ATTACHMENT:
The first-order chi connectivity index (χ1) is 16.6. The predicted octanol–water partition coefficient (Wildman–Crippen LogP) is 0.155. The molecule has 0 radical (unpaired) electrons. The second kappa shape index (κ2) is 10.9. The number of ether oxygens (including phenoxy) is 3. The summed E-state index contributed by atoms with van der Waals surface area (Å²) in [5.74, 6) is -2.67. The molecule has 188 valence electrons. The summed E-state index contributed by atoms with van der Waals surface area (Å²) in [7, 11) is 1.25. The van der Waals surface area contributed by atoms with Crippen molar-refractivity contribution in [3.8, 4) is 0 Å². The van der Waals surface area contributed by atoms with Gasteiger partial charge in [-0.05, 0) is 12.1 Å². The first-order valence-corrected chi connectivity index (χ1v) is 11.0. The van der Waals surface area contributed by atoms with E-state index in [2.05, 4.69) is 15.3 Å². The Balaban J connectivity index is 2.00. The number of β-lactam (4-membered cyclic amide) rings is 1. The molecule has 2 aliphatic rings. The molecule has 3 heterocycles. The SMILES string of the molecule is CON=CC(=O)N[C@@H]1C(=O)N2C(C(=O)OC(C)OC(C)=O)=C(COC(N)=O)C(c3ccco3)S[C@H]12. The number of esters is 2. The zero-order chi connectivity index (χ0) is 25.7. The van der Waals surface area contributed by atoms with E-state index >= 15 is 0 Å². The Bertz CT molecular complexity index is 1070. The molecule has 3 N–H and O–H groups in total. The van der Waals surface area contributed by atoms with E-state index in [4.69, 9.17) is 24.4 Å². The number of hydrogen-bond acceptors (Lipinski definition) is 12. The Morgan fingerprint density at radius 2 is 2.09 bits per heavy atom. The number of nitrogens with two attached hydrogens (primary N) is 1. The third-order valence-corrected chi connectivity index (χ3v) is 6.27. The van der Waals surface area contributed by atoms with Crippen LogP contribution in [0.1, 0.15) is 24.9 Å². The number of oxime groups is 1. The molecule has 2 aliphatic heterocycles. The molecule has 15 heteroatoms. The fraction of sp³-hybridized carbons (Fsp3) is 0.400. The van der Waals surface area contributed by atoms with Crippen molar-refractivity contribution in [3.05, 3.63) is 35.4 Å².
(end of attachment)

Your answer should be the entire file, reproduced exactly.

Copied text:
The first-order chi connectivity index (χ1) is 16.6. The predicted octanol–water partition coefficient (Wildman–Crippen LogP) is 0.155. The molecule has 0 radical (unpaired) electrons. The second kappa shape index (κ2) is 10.9. The number of ether oxygens (including phenoxy) is 3. The summed E-state index contributed by atoms with van der Waals surface area (Å²) in [5.74, 6) is -2.67. The molecule has 188 valence electrons. The summed E-state index contributed by atoms with van der Waals surface area (Å²) in [7, 11) is 1.25. The van der Waals surface area contributed by atoms with Crippen molar-refractivity contribution in [3.8, 4) is 0 Å². The van der Waals surface area contributed by atoms with Gasteiger partial charge in [-0.05, 0) is 12.1 Å². The first-order valence-corrected chi connectivity index (χ1v) is 11.0. The van der Waals surface area contributed by atoms with E-state index in [2.05, 4.69) is 15.3 Å². The Balaban J connectivity index is 2.00. The number of β-lactam (4-membered cyclic amide) rings is 1. The molecule has 2 aliphatic rings. The molecule has 3 heterocycles. The SMILES string of the molecule is CON=CC(=O)N[C@@H]1C(=O)N2C(C(=O)OC(C)OC(C)=O)=C(COC(N)=O)C(c3ccco3)S[C@H]12. The number of esters is 2. The zero-order chi connectivity index (χ0) is 25.7. The van der Waals surface area contributed by atoms with E-state index >= 15 is 0 Å². The Bertz CT molecular complexity index is 1070. The molecule has 3 N–H and O–H groups in total. The van der Waals surface area contributed by atoms with E-state index in [4.69, 9.17) is 24.4 Å². The number of hydrogen-bond acceptors (Lipinski definition) is 12. The Morgan fingerprint density at radius 2 is 2.09 bits per heavy atom. The number of nitrogens with two attached hydrogens (primary N) is 1. The third-order valence-corrected chi connectivity index (χ3v) is 6.27. The van der Waals surface area contributed by atoms with Crippen LogP contribution in [0.1, 0.15) is 24.9 Å². The number of oxime groups is 1. The molecule has 2 aliphatic heterocycles. The molecule has 15 heteroatoms. The fraction of sp³-hybridized carbons (Fsp3) is 0.400. The van der Waals surface area contributed by atoms with Crippen molar-refractivity contribution in [3.05, 3.63) is 35.4 Å².